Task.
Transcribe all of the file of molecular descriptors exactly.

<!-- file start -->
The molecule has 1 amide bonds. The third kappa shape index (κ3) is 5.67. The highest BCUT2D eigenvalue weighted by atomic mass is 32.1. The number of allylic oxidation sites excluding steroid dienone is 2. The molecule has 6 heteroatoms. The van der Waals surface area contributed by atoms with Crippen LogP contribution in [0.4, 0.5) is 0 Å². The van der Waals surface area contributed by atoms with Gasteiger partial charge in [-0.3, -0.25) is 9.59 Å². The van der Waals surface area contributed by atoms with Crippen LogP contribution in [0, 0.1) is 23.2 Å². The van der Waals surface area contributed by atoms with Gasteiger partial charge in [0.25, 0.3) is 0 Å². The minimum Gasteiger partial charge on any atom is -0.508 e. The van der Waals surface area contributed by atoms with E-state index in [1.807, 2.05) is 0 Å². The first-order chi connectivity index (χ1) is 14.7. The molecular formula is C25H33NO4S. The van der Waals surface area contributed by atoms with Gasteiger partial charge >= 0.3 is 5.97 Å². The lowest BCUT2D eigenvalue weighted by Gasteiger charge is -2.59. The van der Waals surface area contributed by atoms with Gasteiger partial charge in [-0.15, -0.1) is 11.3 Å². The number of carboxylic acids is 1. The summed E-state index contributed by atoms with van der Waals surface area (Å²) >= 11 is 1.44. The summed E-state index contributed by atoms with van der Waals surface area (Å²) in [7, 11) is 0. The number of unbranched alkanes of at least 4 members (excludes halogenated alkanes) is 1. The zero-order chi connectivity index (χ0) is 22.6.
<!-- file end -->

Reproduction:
The molecule has 1 amide bonds. The third kappa shape index (κ3) is 5.67. The highest BCUT2D eigenvalue weighted by atomic mass is 32.1. The number of allylic oxidation sites excluding steroid dienone is 2. The molecule has 6 heteroatoms. The van der Waals surface area contributed by atoms with Crippen LogP contribution in [0.4, 0.5) is 0 Å². The van der Waals surface area contributed by atoms with Gasteiger partial charge in [-0.3, -0.25) is 9.59 Å². The van der Waals surface area contributed by atoms with Crippen LogP contribution in [0, 0.1) is 23.2 Å². The van der Waals surface area contributed by atoms with Gasteiger partial charge in [0.25, 0.3) is 0 Å². The minimum Gasteiger partial charge on any atom is -0.508 e. The van der Waals surface area contributed by atoms with E-state index in [1.807, 2.05) is 0 Å². The first-order chi connectivity index (χ1) is 14.7. The molecular formula is C25H33NO4S. The van der Waals surface area contributed by atoms with Gasteiger partial charge >= 0.3 is 5.97 Å². The lowest BCUT2D eigenvalue weighted by Gasteiger charge is -2.59. The van der Waals surface area contributed by atoms with Gasteiger partial charge in [-0.15, -0.1) is 11.3 Å². The number of carboxylic acids is 1. The summed E-state index contributed by atoms with van der Waals surface area (Å²) >= 11 is 1.44. The summed E-state index contributed by atoms with van der Waals surface area (Å²) in [7, 11) is 0. The number of unbranched alkanes of at least 4 members (excludes halogenated alkanes) is 1. The zero-order chi connectivity index (χ0) is 22.6.